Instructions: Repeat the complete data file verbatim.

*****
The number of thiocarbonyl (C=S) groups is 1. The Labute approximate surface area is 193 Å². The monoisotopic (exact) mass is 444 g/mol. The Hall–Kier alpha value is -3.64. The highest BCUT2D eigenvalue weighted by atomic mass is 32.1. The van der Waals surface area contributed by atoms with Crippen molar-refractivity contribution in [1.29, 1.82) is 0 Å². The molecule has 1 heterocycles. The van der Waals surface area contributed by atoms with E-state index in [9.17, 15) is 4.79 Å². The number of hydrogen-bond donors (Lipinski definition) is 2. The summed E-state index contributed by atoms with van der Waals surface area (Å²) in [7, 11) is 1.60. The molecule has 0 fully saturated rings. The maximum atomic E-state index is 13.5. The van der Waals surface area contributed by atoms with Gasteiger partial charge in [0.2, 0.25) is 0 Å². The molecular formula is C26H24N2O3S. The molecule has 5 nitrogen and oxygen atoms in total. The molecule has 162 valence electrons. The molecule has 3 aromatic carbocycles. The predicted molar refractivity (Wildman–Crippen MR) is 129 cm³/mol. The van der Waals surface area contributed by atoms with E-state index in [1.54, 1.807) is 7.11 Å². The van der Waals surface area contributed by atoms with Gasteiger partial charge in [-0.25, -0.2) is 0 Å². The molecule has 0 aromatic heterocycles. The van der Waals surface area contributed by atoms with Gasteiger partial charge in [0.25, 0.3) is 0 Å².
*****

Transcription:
The number of thiocarbonyl (C=S) groups is 1. The Labute approximate surface area is 193 Å². The monoisotopic (exact) mass is 444 g/mol. The Hall–Kier alpha value is -3.64. The highest BCUT2D eigenvalue weighted by atomic mass is 32.1. The van der Waals surface area contributed by atoms with Crippen molar-refractivity contribution in [1.29, 1.82) is 0 Å². The molecule has 1 heterocycles. The van der Waals surface area contributed by atoms with E-state index in [9.17, 15) is 4.79 Å². The number of hydrogen-bond donors (Lipinski definition) is 2. The summed E-state index contributed by atoms with van der Waals surface area (Å²) in [7, 11) is 1.60. The molecule has 0 fully saturated rings. The maximum atomic E-state index is 13.5. The van der Waals surface area contributed by atoms with Gasteiger partial charge in [0.2, 0.25) is 0 Å². The molecular formula is C26H24N2O3S. The molecule has 5 nitrogen and oxygen atoms in total. The molecule has 162 valence electrons. The molecule has 3 aromatic carbocycles. The predicted molar refractivity (Wildman–Crippen MR) is 129 cm³/mol. The van der Waals surface area contributed by atoms with E-state index in [1.54, 1.807) is 7.11 Å². The van der Waals surface area contributed by atoms with Gasteiger partial charge in [-0.25, -0.2) is 0 Å². The molecule has 0 aromatic heterocycles. The van der Waals surface area contributed by atoms with Gasteiger partial charge in [0.25, 0.3) is 0 Å².